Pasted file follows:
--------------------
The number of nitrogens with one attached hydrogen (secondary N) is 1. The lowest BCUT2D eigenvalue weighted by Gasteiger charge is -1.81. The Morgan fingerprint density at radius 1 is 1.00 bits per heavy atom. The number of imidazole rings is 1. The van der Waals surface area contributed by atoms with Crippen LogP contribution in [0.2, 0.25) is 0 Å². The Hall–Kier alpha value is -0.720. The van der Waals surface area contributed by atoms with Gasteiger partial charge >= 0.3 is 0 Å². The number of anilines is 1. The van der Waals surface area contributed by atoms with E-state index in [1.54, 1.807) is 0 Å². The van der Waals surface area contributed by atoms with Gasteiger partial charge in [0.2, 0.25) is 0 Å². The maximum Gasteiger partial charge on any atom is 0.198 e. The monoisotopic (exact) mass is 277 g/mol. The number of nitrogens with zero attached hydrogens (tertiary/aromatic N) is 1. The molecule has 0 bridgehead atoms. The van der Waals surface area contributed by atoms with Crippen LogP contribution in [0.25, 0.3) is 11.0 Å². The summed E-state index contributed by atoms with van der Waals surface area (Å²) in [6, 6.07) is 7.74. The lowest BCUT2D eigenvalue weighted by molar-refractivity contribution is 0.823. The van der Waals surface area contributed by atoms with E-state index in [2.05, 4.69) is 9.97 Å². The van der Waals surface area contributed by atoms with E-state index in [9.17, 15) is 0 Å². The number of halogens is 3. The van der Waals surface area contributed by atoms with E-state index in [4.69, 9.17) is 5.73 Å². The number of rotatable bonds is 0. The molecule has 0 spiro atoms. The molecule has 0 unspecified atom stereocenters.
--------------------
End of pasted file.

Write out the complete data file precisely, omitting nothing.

The number of nitrogens with one attached hydrogen (secondary N) is 1. The lowest BCUT2D eigenvalue weighted by Gasteiger charge is -1.81. The Morgan fingerprint density at radius 1 is 1.00 bits per heavy atom. The number of imidazole rings is 1. The van der Waals surface area contributed by atoms with Crippen LogP contribution in [0.2, 0.25) is 0 Å². The Hall–Kier alpha value is -0.720. The van der Waals surface area contributed by atoms with Gasteiger partial charge >= 0.3 is 0 Å². The number of anilines is 1. The van der Waals surface area contributed by atoms with E-state index in [1.54, 1.807) is 0 Å². The van der Waals surface area contributed by atoms with Gasteiger partial charge in [0.2, 0.25) is 0 Å². The maximum Gasteiger partial charge on any atom is 0.198 e. The monoisotopic (exact) mass is 277 g/mol. The number of nitrogens with zero attached hydrogens (tertiary/aromatic N) is 1. The molecule has 0 bridgehead atoms. The van der Waals surface area contributed by atoms with Crippen LogP contribution in [0.25, 0.3) is 11.0 Å². The summed E-state index contributed by atoms with van der Waals surface area (Å²) in [6, 6.07) is 7.74. The lowest BCUT2D eigenvalue weighted by molar-refractivity contribution is 0.823. The van der Waals surface area contributed by atoms with E-state index in [2.05, 4.69) is 9.97 Å². The van der Waals surface area contributed by atoms with E-state index in [9.17, 15) is 0 Å². The number of halogens is 3. The van der Waals surface area contributed by atoms with E-state index in [4.69, 9.17) is 5.73 Å². The number of rotatable bonds is 0. The molecule has 0 spiro atoms. The molecule has 0 unspecified atom stereocenters.